July 21, 2024

$325K Japanese Garden cost overrun leaves commissioners juggling budget cuts

The redesigned Ashland Japanese Garden on opening day in October 2022. photo by Holly Dillemuth
September 15, 2023

Supply chain issues, price hikes, miscommunications, slow billing blamed for blown garden budget

By Damian Mann for

The Ashland Parks & Recreation Commission confronted thorny budget issues over various capital improvement projects, including a $325,000 cost overrun of the recently renovated Japanese Garden in Lithia Park, at a special meeting on Wednesday, Sept. 6, at which commissioners selected Stefani Seffinger as their choice to fill a vacant seat left by the resignation of Commissioner Leslie Eldrige in order to assume the role of interim parks director.

Selecting a nominee commissioner was relatively easy compared to deciding on which capital improvement project budgets to reduce.

Some of the issues forcing the possible reductions include the Japanese Garden cost increase along with the purchase of three properties totaling more than 40 acres along the urban interface for almost $800,000.

“We had a combination of strategic properties,” Eldridge said. “We’ve got to grab these while we can.”

The properties will not only enhance the recreational opportunities in the city but will allow greater fuels reduction management to reduce wildfire risk.

Earlier City Council action led to the purchase of the properties, which will enhance Ashland’s extensive trail system.

The Japanese Garden price hike was mostly driven up because the expected $1.3 million project was designed pre-pandemic and, in the interim, the cost of materials and shipping had increased significantly.

For instance, the shipping of lanterns from Japan cost $25,000 more than expected

Some unexpectedly late invoices were also received from the designer of the gardens.

Communication issues led designers to think they had more money than they actually had, Eldridge said.

Over the long term, the parks department hopes to attract someone who could operate a tea house within the gardens, she said.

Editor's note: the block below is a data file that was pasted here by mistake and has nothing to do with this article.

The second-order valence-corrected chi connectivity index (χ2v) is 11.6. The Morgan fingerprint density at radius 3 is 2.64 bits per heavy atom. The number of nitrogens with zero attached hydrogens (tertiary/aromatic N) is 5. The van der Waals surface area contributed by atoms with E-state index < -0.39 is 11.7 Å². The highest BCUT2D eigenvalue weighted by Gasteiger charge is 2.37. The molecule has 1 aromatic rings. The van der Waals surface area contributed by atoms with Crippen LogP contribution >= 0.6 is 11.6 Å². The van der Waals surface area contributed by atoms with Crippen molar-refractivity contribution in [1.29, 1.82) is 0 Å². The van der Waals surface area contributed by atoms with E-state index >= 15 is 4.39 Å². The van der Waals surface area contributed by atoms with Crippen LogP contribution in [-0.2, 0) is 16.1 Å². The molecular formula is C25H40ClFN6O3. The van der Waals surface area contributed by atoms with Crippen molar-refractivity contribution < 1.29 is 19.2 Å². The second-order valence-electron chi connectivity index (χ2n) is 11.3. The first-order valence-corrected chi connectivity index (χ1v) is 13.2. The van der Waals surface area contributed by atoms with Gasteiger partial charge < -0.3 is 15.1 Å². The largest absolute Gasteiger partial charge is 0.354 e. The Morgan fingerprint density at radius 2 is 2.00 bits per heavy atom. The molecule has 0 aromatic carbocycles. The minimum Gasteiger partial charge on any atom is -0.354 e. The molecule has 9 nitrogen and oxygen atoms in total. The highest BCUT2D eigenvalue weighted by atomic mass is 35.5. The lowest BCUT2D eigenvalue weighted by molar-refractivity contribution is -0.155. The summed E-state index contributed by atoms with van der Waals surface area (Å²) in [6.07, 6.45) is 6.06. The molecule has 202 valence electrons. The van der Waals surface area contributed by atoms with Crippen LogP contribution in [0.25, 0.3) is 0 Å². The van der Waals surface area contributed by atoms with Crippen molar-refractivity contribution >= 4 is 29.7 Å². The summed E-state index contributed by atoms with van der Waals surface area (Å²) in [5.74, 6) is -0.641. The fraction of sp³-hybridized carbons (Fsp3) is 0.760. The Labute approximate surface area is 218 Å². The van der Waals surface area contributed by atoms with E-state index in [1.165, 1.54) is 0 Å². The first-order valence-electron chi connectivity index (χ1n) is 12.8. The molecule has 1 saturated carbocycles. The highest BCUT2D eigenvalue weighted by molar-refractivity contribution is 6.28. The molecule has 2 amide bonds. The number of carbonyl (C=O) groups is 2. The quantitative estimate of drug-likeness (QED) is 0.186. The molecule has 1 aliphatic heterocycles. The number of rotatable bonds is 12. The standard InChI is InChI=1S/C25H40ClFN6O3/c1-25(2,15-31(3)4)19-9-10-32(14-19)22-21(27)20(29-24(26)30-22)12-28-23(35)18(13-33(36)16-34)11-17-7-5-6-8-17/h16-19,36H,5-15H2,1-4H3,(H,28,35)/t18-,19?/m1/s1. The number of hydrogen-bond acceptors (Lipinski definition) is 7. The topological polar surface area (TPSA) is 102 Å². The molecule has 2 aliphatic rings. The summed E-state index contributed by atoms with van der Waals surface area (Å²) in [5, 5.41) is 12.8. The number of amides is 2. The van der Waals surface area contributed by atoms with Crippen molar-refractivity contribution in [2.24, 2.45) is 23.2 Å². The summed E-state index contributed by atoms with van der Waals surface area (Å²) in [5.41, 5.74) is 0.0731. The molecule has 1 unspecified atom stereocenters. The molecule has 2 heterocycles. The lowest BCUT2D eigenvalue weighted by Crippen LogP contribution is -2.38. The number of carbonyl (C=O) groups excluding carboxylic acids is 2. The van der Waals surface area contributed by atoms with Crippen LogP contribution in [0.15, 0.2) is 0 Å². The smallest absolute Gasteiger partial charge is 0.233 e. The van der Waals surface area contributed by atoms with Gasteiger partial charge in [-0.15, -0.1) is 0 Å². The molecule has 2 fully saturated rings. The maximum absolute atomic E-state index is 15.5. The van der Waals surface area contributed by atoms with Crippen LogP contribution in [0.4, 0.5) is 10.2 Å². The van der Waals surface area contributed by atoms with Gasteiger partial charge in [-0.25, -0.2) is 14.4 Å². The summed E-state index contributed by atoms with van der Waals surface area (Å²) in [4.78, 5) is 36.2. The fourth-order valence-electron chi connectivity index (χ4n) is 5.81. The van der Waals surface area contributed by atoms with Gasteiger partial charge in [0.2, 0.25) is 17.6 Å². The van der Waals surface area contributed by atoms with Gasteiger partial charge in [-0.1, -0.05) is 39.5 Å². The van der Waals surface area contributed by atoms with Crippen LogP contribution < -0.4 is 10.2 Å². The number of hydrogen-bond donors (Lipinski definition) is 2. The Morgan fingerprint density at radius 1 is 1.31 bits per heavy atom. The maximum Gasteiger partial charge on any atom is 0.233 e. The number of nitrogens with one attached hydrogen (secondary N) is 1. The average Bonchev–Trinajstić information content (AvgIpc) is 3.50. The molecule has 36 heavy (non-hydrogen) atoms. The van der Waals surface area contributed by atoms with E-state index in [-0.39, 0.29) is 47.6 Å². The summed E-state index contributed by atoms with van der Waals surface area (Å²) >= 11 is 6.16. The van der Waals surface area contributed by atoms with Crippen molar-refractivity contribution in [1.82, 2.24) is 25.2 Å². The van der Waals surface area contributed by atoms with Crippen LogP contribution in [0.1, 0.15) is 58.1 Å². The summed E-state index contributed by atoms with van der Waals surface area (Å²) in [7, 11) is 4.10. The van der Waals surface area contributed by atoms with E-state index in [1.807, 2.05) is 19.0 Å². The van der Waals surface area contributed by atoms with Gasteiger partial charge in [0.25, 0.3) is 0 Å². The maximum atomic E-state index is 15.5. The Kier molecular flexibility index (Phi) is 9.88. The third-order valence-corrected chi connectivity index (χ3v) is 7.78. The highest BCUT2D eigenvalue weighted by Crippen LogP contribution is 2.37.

Commissioners reviewed possible reductions to the capital improvement project list, such as taking $100,000 out of the park system master plan, $150,000 out of Oak Knoll Golf Course improvements, $100,000 out of facilities projects, $100,000 reduction of a basketball court and $276,180 for Ashland trails.

“We have some tough decisions to make,” said Eldridge.

Commissioners said they needed more time to analyze suggested budget reductions in the capital improvement project list before taking any action.

Ashland parks has a long list of projects that it puts in its biennial budget that may or may not get completed because of the uncertainty of receiving grants, donations or other sources of income. The amount of money set aside in the list is often used to provide a local match to help attract federal or state grants.

Parks expects to receive $6 million from the Food and Beverage tax over the current biennium that is specifically set aside for capital projects.

Another project in the capital improvement project list is the long-awaited Kestrel Park pedestrian bridge over Bear Creek at Nevada Street. The amount set aside to help build the bridge is $700,000, the bulk of which came from an Oregon Department of Transportation grant.

Another project on the list is the 5.52-acre East Main Street park.

One of the bigger projects is replacing the Daniel Meyer Memorial Pool. Parks has $2 million set aside as a portion of the cost of replacement, though one suggestion discussed briefly by commissioners was reducing that amount to $1.5 million.

Other commissioners voice support for both the pool and the park.

Commissioner Rick Landt said that parks staff didn’t recommend cutting the amounts for the park or the pool.

“Once we start taking money out, it shows a decreased commitment,” he said.

Reach freelance writer Damian Mann at

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Bert Etling

Bert Etling is the executive editor of Email him at

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